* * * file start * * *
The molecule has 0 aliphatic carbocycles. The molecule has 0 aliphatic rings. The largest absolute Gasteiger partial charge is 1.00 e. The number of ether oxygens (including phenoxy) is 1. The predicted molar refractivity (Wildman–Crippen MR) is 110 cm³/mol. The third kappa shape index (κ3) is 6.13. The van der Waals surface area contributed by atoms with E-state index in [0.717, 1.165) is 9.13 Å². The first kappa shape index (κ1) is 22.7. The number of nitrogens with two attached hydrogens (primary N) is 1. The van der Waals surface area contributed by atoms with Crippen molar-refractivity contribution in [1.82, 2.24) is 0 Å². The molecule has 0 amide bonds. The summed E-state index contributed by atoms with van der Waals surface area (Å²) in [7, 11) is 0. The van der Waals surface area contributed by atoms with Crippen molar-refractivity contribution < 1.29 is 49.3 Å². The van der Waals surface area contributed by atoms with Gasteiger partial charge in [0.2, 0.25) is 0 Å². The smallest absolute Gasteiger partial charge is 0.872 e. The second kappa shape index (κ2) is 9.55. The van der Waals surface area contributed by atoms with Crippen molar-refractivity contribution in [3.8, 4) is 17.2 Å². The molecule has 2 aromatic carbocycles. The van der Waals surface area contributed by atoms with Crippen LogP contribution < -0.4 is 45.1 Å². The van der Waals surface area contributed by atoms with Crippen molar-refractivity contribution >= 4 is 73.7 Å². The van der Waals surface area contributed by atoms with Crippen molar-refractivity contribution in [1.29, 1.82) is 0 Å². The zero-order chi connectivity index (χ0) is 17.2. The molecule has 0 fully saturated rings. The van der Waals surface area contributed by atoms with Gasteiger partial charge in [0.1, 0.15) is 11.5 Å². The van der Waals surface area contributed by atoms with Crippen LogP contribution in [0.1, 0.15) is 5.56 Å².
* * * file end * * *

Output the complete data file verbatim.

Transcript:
The molecule has 0 aliphatic carbocycles. The molecule has 0 aliphatic rings. The largest absolute Gasteiger partial charge is 1.00 e. The number of ether oxygens (including phenoxy) is 1. The predicted molar refractivity (Wildman–Crippen MR) is 110 cm³/mol. The third kappa shape index (κ3) is 6.13. The van der Waals surface area contributed by atoms with E-state index in [0.717, 1.165) is 9.13 Å². The first kappa shape index (κ1) is 22.7. The number of nitrogens with two attached hydrogens (primary N) is 1. The van der Waals surface area contributed by atoms with Crippen molar-refractivity contribution in [1.82, 2.24) is 0 Å². The molecule has 0 amide bonds. The summed E-state index contributed by atoms with van der Waals surface area (Å²) in [7, 11) is 0. The van der Waals surface area contributed by atoms with Crippen molar-refractivity contribution < 1.29 is 49.3 Å². The van der Waals surface area contributed by atoms with Gasteiger partial charge in [0.2, 0.25) is 0 Å². The smallest absolute Gasteiger partial charge is 0.872 e. The second kappa shape index (κ2) is 9.55. The van der Waals surface area contributed by atoms with Crippen molar-refractivity contribution in [3.8, 4) is 17.2 Å². The molecule has 2 aromatic carbocycles. The van der Waals surface area contributed by atoms with Crippen LogP contribution < -0.4 is 45.1 Å². The van der Waals surface area contributed by atoms with Crippen molar-refractivity contribution >= 4 is 73.7 Å². The van der Waals surface area contributed by atoms with Crippen molar-refractivity contribution in [1.29, 1.82) is 0 Å². The zero-order chi connectivity index (χ0) is 17.2. The molecule has 0 fully saturated rings. The van der Waals surface area contributed by atoms with Gasteiger partial charge in [0.1, 0.15) is 11.5 Å². The van der Waals surface area contributed by atoms with Crippen LogP contribution in [0.1, 0.15) is 5.56 Å².